The Big Read Blog (Archive)


September 24, 2009
Washington, DC

Portrait of F. Scott Fitzgerald by Carl Van Vechten, June 4, 1932. From the collection of The Library of Congress.

Happy Birthday F. Scott Fitzgerald! In honor of  the 113th anniversary of Fitzgerald's birth---at 481 Laurel Avenue in St. Paul, Minnesota---here's the late literary scholar Matthew Bruccoli on the structure of The Great Gatsby and "the proper duty of a good reader."

The structure of The Great Gatsby is extraordinary because of Fitzgerald?s brilliant manipulation of what is called the partially, or partly involved, narrator, Nick. Usually the narrator of the novel, if there?s a narrator, it?s the hero. . . But as in the work of Joseph Conrad, which I think Fitzgerald learned a great deal from, the narrator of The Great Gatsby is a minor character, but he?s there to document what happens. There is no scene at which Nick is not present. When Nick has to tell us something about Gatsby?s past, he tells us when Gatsby told it to him, the occasion, the circumstances under which Gatsby told it to him. The structure, the organization of The Great Gatsby is virtually perfect. There are some chronological glitches---sometimes he?s off a couple of days or a week. If you take the whole novel apart and you put a chart on the wall, which I?ve done, there are too many things in the space of one summer.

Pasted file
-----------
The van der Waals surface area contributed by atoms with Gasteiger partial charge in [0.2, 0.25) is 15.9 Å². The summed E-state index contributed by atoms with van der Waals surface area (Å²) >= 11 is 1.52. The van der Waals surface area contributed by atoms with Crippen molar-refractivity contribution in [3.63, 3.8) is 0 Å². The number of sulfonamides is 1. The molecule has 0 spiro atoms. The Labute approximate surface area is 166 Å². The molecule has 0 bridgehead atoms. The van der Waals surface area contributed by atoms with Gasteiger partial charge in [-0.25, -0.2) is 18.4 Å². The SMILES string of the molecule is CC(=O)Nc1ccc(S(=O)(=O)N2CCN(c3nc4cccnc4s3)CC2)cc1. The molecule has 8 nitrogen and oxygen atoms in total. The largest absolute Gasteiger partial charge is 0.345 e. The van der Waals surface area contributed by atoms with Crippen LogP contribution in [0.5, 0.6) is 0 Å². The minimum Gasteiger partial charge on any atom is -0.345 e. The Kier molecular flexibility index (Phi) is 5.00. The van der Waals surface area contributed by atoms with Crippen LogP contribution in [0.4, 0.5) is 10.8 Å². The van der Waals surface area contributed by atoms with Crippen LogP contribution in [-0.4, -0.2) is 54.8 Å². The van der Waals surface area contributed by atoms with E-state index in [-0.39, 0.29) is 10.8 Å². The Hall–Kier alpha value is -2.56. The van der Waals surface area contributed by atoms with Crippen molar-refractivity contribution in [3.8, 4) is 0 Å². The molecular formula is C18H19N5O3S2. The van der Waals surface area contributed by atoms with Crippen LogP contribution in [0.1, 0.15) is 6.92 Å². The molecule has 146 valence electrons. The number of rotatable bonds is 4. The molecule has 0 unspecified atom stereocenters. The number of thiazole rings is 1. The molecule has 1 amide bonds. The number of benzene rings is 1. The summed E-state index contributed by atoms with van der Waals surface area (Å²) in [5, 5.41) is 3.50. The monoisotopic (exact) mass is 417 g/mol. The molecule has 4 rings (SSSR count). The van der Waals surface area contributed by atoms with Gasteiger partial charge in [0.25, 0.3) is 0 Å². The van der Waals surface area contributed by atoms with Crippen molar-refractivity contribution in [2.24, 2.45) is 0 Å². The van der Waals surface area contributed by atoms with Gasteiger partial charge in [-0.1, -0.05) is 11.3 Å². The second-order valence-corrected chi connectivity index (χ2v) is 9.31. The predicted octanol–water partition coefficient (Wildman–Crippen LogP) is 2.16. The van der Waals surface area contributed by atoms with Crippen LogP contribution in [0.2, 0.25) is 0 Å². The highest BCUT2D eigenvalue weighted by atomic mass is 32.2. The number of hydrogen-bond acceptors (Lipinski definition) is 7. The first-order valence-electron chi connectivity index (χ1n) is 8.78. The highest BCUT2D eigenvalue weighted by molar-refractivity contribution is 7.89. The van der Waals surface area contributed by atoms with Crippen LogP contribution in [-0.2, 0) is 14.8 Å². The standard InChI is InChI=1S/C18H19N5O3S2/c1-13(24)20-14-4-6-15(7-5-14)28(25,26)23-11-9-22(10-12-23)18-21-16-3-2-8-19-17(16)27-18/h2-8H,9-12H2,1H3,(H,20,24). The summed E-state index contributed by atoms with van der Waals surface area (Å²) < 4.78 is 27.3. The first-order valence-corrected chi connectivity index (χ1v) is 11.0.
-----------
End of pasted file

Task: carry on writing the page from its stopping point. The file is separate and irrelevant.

This business of a reader, a scholar, a teacher, a critic saying ?Gotcha? is criminal! The thing to do with a brilliant piece of work is to worship it!  Because the answer is, if I know so  much, how come I didn?t write The Great Gatsby?  No! The proper duty of a good reader is to recognize genius and celebrate it.

To hear more from Matthew Bruccoli, Gish Jen, Robert Redford, and others on F. Scott Fitzgerald and his works, take a listen to The Great Gatsby radio show.

Visit The Big Read calendar to find a Big Read celebration of The Great Gatsby (and maybe some birthday cake) near you!


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